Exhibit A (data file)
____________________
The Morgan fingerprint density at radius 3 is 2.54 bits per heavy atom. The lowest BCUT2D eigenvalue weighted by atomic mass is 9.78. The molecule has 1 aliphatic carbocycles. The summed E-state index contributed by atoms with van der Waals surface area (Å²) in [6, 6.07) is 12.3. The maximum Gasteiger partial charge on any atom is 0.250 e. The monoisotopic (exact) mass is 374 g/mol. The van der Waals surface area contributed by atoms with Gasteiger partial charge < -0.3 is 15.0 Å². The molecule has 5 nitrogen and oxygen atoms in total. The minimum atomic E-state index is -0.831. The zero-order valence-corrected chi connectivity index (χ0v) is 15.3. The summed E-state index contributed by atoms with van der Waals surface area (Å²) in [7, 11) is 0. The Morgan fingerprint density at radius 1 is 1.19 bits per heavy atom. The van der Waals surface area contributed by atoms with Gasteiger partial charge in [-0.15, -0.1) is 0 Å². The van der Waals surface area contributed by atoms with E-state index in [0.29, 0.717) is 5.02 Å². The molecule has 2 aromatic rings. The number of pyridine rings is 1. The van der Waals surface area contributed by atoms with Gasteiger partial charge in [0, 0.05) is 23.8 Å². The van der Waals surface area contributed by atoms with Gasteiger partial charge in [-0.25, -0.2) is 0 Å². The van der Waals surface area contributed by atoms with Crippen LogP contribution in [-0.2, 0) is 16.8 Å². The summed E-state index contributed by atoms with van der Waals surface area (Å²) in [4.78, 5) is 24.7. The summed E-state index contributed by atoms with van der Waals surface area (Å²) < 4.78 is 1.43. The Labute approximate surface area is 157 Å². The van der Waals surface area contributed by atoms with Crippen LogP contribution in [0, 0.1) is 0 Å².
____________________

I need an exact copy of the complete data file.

The Morgan fingerprint density at radius 3 is 2.54 bits per heavy atom. The lowest BCUT2D eigenvalue weighted by atomic mass is 9.78. The molecule has 1 aliphatic carbocycles. The summed E-state index contributed by atoms with van der Waals surface area (Å²) in [6, 6.07) is 12.3. The maximum Gasteiger partial charge on any atom is 0.250 e. The monoisotopic (exact) mass is 374 g/mol. The van der Waals surface area contributed by atoms with Gasteiger partial charge < -0.3 is 15.0 Å². The molecule has 5 nitrogen and oxygen atoms in total. The minimum atomic E-state index is -0.831. The zero-order valence-corrected chi connectivity index (χ0v) is 15.3. The summed E-state index contributed by atoms with van der Waals surface area (Å²) in [7, 11) is 0. The Morgan fingerprint density at radius 1 is 1.19 bits per heavy atom. The van der Waals surface area contributed by atoms with Gasteiger partial charge in [-0.15, -0.1) is 0 Å². The van der Waals surface area contributed by atoms with E-state index in [0.29, 0.717) is 5.02 Å². The molecule has 2 aromatic rings. The number of pyridine rings is 1. The van der Waals surface area contributed by atoms with Gasteiger partial charge in [0, 0.05) is 23.8 Å². The van der Waals surface area contributed by atoms with Gasteiger partial charge in [-0.25, -0.2) is 0 Å². The van der Waals surface area contributed by atoms with Crippen LogP contribution in [-0.2, 0) is 16.8 Å². The summed E-state index contributed by atoms with van der Waals surface area (Å²) in [4.78, 5) is 24.7. The summed E-state index contributed by atoms with van der Waals surface area (Å²) < 4.78 is 1.43. The Labute approximate surface area is 157 Å². The van der Waals surface area contributed by atoms with Crippen LogP contribution in [0, 0.1) is 0 Å².